SERCA2a: a key protein in the Ca2+ cycle of the heart failure

  • Liu Zhihao
  • Ni Jingyu
  • Li Lan
  • Sarhene Michael
  • Guo Rui
  • Bian Xiyun
  • Liu Xiaozhi
  • Fan GuanweiEmail author


Calcium ion (Ca2+) cycle plays a crucial role in the contraction and relaxation of cardiomyocytes. The sarcoplasmic reticulum (SR) acts as an organelle for storing Ca2+, which mediated the release and re-uptake of Ca2+ during contraction and relaxation. Disorders of SR function lead to the dysfunction of Ca2+ cycle and myocardial cell function. The sarcoplasmic/endoplasmic reticulum Ca2+ ATPase 2a (SERCA2a) acts as a subtype of SERCA expressed in the heart, which mediates the contraction of cardiomyocytes and Ca2+ in the cytoplasm to re-enter into the SR. The rate of uptake of Ca2+ by the SR determines the rate of myocardial relaxation. The regulation of SERCA2a activity controls the contractility and relaxation of the heart, affecting cardiac function. The expression and activity of SERCA2a are reduced in failing hearts. Gene therapy by increasing the expression of SERCA2a in the heart has been proven effective. In addition, SERCA2a is regulated by a variety of factors, including transmembrane micropeptides, protein kinases, and post-translational modifications (PTMs). In this review, we discuss the regulatory factors of SERCA2a and provide new insights into future treatments and the direction of heart failure research. In addition, gene therapy for SERCA2a has recently emerged as therapeutic option and hence will be discussed in this review.


SERCA2a Transmembrane micropeptides PTM Gene therapy 



adeno-associated vector type 1




calcium ion


calcium/calmodulin-dependent protein kinase II


dwarf open reading frame




heart failure


lysine acetyltransferases


lysine deacetylase


L-type Ca2+ channel








cAMP-dependent protein kinase


protein phosphatase 1


post-translational modification


ryanodine receptor 2


sarco/endoplasmic reticulum Ca2+ ATPase 2a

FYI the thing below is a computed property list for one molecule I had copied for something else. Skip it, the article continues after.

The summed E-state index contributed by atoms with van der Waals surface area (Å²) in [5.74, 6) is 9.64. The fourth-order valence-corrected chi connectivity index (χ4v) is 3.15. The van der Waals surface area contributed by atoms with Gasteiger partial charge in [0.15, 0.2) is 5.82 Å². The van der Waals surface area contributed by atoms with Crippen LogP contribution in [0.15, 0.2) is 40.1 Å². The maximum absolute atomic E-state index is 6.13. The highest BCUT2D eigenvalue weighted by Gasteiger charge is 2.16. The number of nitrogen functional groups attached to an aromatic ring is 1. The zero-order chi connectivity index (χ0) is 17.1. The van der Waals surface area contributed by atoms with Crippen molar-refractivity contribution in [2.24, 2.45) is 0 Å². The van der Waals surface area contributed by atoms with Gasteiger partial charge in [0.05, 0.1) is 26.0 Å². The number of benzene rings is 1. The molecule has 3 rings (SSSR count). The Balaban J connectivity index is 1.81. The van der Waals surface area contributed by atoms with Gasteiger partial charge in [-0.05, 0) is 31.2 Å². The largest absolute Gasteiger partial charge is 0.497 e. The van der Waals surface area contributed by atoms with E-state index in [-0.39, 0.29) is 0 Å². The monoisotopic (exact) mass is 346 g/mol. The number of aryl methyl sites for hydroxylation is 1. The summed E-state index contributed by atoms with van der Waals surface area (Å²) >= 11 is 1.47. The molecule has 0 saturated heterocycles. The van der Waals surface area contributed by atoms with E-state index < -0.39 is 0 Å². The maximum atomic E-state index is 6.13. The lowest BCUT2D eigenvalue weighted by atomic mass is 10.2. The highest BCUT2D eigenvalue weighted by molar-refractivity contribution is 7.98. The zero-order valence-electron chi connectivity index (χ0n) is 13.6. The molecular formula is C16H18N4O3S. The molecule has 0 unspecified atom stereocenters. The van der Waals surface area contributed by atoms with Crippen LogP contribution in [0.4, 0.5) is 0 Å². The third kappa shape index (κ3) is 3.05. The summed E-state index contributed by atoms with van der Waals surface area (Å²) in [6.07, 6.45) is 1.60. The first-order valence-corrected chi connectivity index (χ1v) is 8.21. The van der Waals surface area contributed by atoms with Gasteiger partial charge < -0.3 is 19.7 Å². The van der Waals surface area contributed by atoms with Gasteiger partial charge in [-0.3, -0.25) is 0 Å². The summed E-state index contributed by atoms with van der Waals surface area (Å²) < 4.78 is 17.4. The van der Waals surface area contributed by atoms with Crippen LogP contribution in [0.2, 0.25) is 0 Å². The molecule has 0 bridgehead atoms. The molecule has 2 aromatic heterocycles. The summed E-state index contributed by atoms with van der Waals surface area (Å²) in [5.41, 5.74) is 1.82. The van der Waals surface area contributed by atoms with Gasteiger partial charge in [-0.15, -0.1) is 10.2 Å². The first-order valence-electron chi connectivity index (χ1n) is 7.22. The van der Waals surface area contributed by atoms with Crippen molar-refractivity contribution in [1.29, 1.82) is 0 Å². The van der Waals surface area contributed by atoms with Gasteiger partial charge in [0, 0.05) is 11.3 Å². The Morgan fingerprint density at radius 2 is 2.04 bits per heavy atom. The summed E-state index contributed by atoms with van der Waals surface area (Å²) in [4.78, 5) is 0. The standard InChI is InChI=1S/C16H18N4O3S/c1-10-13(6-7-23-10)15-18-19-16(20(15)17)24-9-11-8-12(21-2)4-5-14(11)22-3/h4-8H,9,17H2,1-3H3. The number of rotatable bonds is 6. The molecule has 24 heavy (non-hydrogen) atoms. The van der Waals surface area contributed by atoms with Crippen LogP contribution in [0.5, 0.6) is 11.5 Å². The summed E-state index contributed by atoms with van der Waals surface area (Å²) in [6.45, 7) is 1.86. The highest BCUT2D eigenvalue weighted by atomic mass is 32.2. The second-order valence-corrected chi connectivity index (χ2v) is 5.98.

striated muscle–specific protein kinase


sarcoplasmic reticulum


small ubiquitin-like modifier


Funding information

This study is supported by grants from the Tianjin Outstanding Youth Science Foundation (17JCJQJC46200), the National Natural Science Foundation of China (NSFC 81774050), the Natural Science Foundation of Tianjin (17JCYBJC29000), and the Ministry of Education of People’s Republic of China “Program for Innovative Research Team in University” (No. IRT_16R54).

Compliance with ethical standards

Conflict of interest

The authors declare that they have no competing interests.


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Authors and Affiliations

  • Liu Zhihao
    • 1
    • 2
  • Ni Jingyu
    • 1
    • 2
  • Li Lan
    • 1
    • 2
  • Sarhene Michael
    • 1
    • 2
  • Guo Rui
    • 1
    • 2
  • Bian Xiyun
    • 3
  • Liu Xiaozhi
    • 3
  • Fan Guanwei
    • 1
    • 2
    Email author
  1. 1.Tianjin Laboratory of Translational Research of TCM Prescription and SyndromeFirst Teaching Hospital of Tianjin University of Traditional Chinese MedicineTianjinPeople’s Republic of China
  2. 2.State Key Laboratory of Modern Chinese MedicineTianjin University of Traditional Chinese MedicineTianjinPeople’s Republic of China
  3. 3.Central LaboratoryThe Fifth Central Hospital of TianjinTianjinPeople’s Republic of China

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